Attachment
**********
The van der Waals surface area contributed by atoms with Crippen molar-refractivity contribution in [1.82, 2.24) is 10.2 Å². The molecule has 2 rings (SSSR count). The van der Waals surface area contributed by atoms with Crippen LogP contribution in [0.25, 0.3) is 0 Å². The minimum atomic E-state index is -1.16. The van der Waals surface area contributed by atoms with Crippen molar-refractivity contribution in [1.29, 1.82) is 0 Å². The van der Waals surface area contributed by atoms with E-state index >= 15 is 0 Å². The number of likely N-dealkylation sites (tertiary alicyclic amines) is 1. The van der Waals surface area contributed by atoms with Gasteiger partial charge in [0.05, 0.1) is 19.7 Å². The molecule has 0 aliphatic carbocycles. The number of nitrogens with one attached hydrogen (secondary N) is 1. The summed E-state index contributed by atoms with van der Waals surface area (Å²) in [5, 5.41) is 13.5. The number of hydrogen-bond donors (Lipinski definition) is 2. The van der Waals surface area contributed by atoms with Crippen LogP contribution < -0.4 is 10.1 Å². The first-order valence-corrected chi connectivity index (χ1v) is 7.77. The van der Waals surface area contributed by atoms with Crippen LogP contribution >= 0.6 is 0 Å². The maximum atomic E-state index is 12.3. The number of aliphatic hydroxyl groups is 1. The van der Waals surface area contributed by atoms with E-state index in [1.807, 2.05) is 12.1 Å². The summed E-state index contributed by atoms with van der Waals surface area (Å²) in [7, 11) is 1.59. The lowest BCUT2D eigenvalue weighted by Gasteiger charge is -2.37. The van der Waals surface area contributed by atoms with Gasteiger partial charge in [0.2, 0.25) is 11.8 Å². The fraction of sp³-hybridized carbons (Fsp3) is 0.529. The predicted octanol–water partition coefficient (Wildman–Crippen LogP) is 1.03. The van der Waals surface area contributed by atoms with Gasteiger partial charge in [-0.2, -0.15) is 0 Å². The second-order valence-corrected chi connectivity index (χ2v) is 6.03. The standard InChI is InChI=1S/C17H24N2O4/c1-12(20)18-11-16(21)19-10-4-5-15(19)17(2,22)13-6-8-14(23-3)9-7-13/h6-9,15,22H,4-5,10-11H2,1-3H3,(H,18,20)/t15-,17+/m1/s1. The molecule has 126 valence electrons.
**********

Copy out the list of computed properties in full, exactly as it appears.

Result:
The van der Waals surface area contributed by atoms with Crippen molar-refractivity contribution in [1.82, 2.24) is 10.2 Å². The molecule has 2 rings (SSSR count). The van der Waals surface area contributed by atoms with Crippen LogP contribution in [0.25, 0.3) is 0 Å². The minimum atomic E-state index is -1.16. The van der Waals surface area contributed by atoms with Crippen molar-refractivity contribution in [1.29, 1.82) is 0 Å². The van der Waals surface area contributed by atoms with E-state index >= 15 is 0 Å². The number of likely N-dealkylation sites (tertiary alicyclic amines) is 1. The van der Waals surface area contributed by atoms with Gasteiger partial charge in [0.05, 0.1) is 19.7 Å². The molecule has 0 aliphatic carbocycles. The number of nitrogens with one attached hydrogen (secondary N) is 1. The summed E-state index contributed by atoms with van der Waals surface area (Å²) in [5, 5.41) is 13.5. The number of hydrogen-bond donors (Lipinski definition) is 2. The van der Waals surface area contributed by atoms with Crippen LogP contribution < -0.4 is 10.1 Å². The first-order valence-corrected chi connectivity index (χ1v) is 7.77. The van der Waals surface area contributed by atoms with Crippen LogP contribution >= 0.6 is 0 Å². The maximum atomic E-state index is 12.3. The number of aliphatic hydroxyl groups is 1. The van der Waals surface area contributed by atoms with E-state index in [1.807, 2.05) is 12.1 Å². The summed E-state index contributed by atoms with van der Waals surface area (Å²) in [7, 11) is 1.59. The lowest BCUT2D eigenvalue weighted by Gasteiger charge is -2.37. The van der Waals surface area contributed by atoms with Gasteiger partial charge in [0.2, 0.25) is 11.8 Å². The fraction of sp³-hybridized carbons (Fsp3) is 0.529. The predicted octanol–water partition coefficient (Wildman–Crippen LogP) is 1.03. The van der Waals surface area contributed by atoms with Gasteiger partial charge in [-0.2, -0.15) is 0 Å². The second-order valence-corrected chi connectivity index (χ2v) is 6.03. The standard InChI is InChI=1S/C17H24N2O4/c1-12(20)18-11-16(21)19-10-4-5-15(19)17(2,22)13-6-8-14(23-3)9-7-13/h6-9,15,22H,4-5,10-11H2,1-3H3,(H,18,20)/t15-,17+/m1/s1. The molecule has 126 valence electrons.